I'm in a car on my way from Zurich to Davos happily blogging on my T-Mobile gprs connection that is roaming over Sunrize in Switzerland. When I landed, I had trouble connecting to Swisscom, but "611" and two rings later, I was connected to a friendly T-Mobile support person speaking in English and she gave me other roaming partners to try. Sunrize connected without a hitch. In Hawaii, Frankfurt, Helsinki and a little hiccup, but one call later in Switzerland, T-Mobile has consistently kept me connected. Also, the support people have been EXCELLENT and I haven't had to wait more than a few minutes on the phone.

I'm a happy camper and I'm SOO glad I didn't pick ATT.

16 Comments

So, what will be the bill for GPRS roaming?

mobile data is a wonderful but misunderstood system. Mobile data is great for small amounts of data sent now and again (like text blogging, irc or text email). It is very simple and very reliable. It's not that expensive either, because you are only paying per byte.

It is basically not that great for multimedia applications though. Too expensive, not enough throughput.

wow, that's news. In Germany, good experiences with T-Mobile or T-Com are rare and mostly people bitch about the bad service and unfriendly personnel.

Interesting. This is just my personal experience. And it was a great contrast after the horrible experience with ATT.

I guess ATT and T-Com/Mobile play the same role in their home markets. And have the same understanding of customer service...

of all mobile phone carriers I used here in Germany, T-Mobile was the worst. Lots of reception problems, high prices. Switched to Vodafone about two years ago and have been satisfied ever since and roaming in Europe is no problem at all.

Egad. Maybe you should describe what kind of car you are driving while blogging so people can give you plenty of room.

Mixing cellphone with driving is bad enough, but blogging while driving?;-p

When you're the one driving, you should make audio posts with audblog. That way the confused people will believe you're a manish-sounding woman.

Joi... remember this post next time you get irritated with me for hanging up on you every 20 seconds while driving in San Francisco. Cause the company you're damning then is the same one you're loving now.

Some actors win Academy Awards, are called to the podium, and spend their 45 second message to the billion viewers thanking their agent. Others advocate for something. Davos is like that, a great opportunity to put a word to the world leaders. As an open thread, I'd love to see what 15 second message Ito-folks would ask you to bring to Davos, something that might fit on a t-shirt or a business card. If you were breaking bread the leaders of industry, of government, of NGOdom, what meme would you most like to spread?

Joi, I actually have enjoyed the same experience you overall with T-Mobile. Despite one pretty annoying customer service issue (which thankfully got resolved), I've found their customer service to be excellent and even friendly (a rarity in the telecom business, in my experience!).

I used T-Mobile when I was traveling around Europe, and was thrilled with the reception of voice calls and text messages... and also happy that T-Mobile has by far the least expensive international roaming prices (at the time, about 99 cents a minute for calls and 20 cents per SMS sent or received).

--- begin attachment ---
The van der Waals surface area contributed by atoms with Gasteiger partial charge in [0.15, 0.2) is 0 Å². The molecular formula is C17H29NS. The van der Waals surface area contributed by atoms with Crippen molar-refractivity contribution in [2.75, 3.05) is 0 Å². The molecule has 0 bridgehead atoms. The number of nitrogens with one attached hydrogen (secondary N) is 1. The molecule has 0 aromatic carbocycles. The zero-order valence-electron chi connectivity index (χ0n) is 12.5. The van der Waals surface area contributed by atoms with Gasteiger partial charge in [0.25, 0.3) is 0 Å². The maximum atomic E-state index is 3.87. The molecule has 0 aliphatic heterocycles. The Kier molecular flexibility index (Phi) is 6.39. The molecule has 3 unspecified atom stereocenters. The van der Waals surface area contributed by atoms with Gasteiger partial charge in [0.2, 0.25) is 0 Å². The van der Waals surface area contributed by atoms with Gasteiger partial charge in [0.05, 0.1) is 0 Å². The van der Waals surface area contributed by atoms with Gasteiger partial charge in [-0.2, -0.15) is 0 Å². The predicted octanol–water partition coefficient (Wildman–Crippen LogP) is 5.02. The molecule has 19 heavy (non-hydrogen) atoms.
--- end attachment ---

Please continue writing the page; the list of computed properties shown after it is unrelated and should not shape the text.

Granted, I've found a couple of bad spots here in SF with regards to reception, but they've been few and far between for me, and in general I get very strong reception on my old Treo 180 with T-Mobile.

Anyway, thanks for sharing your experience, and best to you in your Europe travels :)

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zephoria. Agreed. Coverage could be better, but good customer support goes a long way with me.

I was not driving, I was in a cab.

Phil, both of the panels I'm on are talking about blogging to people who don't know about blogging.

My blog is more like the academy awards. My sessions here in Davos are like being at a family reunion where people say, "so I here you're into computers these days son, tell us about what you do..." ;-p

I totally agree with you. I've been very happy switching to T-Mobile's GSM/GPRS service here in the states (trying the same thing last year yielded unnacceptable coverage). Right now I've got their voice plan, their unlimited GPRS plan, and their unlimited WiFi plan, all on the same account (saving a lot by combining). What I like about T-Mobile ist that they realize they are a data provider, and not a phone pusher. They're one of the most flexible providers when it comes to allowing you to swap the GSM chip to other phones so you can do what you want /with your number/. And since they are the first to offer unlimited data connectivity over GPRS (at a reasonable price), and have good international roaming plans, they've really covered all the bases for business oriented users, beyond their old "toy" image.

Wow... an unlimited plan for WiFi + GPRS sounds like a dream for me... the only way I could imagine *really* working mobile - with a flat fee... unfortunately such a great thing is not available in Austria... sucks big times...

oh - an Joi - best wishes to Switzerland... and make sure you get the "Maestrani" chocolate - the best swiss chocolate available...

regards,christoph

That's cool you can roam like that. I'm getting the T-mobile Sidekick 2 soon. I can't wait!

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Joi Ito was surprised to find T-Mobile extemely helpful in finding a Swiss mobile carrier who could support him with good GPRS access. He said: When I landed, I had trouble connecting to Swisscom, but "611" and two rings later,... Read More

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